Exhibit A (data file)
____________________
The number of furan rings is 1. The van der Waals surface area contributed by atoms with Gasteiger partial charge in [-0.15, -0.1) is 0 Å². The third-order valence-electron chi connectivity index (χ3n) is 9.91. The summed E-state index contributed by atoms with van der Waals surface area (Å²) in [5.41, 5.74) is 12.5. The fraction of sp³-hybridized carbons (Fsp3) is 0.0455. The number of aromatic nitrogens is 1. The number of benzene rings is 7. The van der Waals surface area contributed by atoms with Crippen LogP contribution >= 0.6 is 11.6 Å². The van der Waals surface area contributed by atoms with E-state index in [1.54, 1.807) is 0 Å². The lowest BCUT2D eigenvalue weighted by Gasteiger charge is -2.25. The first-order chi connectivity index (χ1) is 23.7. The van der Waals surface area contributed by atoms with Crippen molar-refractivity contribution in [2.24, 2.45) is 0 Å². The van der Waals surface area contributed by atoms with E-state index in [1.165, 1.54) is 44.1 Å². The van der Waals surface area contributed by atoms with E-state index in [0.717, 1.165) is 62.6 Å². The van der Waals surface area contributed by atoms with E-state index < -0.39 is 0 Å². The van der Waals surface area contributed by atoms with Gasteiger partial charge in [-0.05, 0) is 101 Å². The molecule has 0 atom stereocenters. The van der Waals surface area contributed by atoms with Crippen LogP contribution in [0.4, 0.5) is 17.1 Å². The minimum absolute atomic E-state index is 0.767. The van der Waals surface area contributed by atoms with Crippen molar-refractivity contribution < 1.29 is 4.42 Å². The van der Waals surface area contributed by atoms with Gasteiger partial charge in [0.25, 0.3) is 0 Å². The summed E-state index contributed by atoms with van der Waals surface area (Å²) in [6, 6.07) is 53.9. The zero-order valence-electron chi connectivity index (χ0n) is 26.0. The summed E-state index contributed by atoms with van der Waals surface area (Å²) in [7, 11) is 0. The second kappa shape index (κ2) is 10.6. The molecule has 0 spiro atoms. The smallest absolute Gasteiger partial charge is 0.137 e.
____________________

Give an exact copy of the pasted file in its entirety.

The number of furan rings is 1. The van der Waals surface area contributed by atoms with Gasteiger partial charge in [-0.15, -0.1) is 0 Å². The third-order valence-electron chi connectivity index (χ3n) is 9.91. The summed E-state index contributed by atoms with van der Waals surface area (Å²) in [5.41, 5.74) is 12.5. The fraction of sp³-hybridized carbons (Fsp3) is 0.0455. The number of aromatic nitrogens is 1. The number of benzene rings is 7. The van der Waals surface area contributed by atoms with Crippen LogP contribution >= 0.6 is 11.6 Å². The van der Waals surface area contributed by atoms with E-state index in [1.54, 1.807) is 0 Å². The lowest BCUT2D eigenvalue weighted by Gasteiger charge is -2.25. The first-order chi connectivity index (χ1) is 23.7. The van der Waals surface area contributed by atoms with Crippen molar-refractivity contribution in [2.24, 2.45) is 0 Å². The van der Waals surface area contributed by atoms with E-state index in [1.165, 1.54) is 44.1 Å². The van der Waals surface area contributed by atoms with E-state index in [0.717, 1.165) is 62.6 Å². The van der Waals surface area contributed by atoms with E-state index < -0.39 is 0 Å². The van der Waals surface area contributed by atoms with Gasteiger partial charge in [-0.05, 0) is 101 Å². The molecule has 0 atom stereocenters. The van der Waals surface area contributed by atoms with Crippen LogP contribution in [0.4, 0.5) is 17.1 Å². The minimum absolute atomic E-state index is 0.767. The van der Waals surface area contributed by atoms with Crippen molar-refractivity contribution < 1.29 is 4.42 Å². The van der Waals surface area contributed by atoms with Gasteiger partial charge in [0.25, 0.3) is 0 Å². The summed E-state index contributed by atoms with van der Waals surface area (Å²) in [6, 6.07) is 53.9. The zero-order valence-electron chi connectivity index (χ0n) is 26.0. The summed E-state index contributed by atoms with van der Waals surface area (Å²) in [7, 11) is 0. The second kappa shape index (κ2) is 10.6. The molecule has 0 spiro atoms. The smallest absolute Gasteiger partial charge is 0.137 e.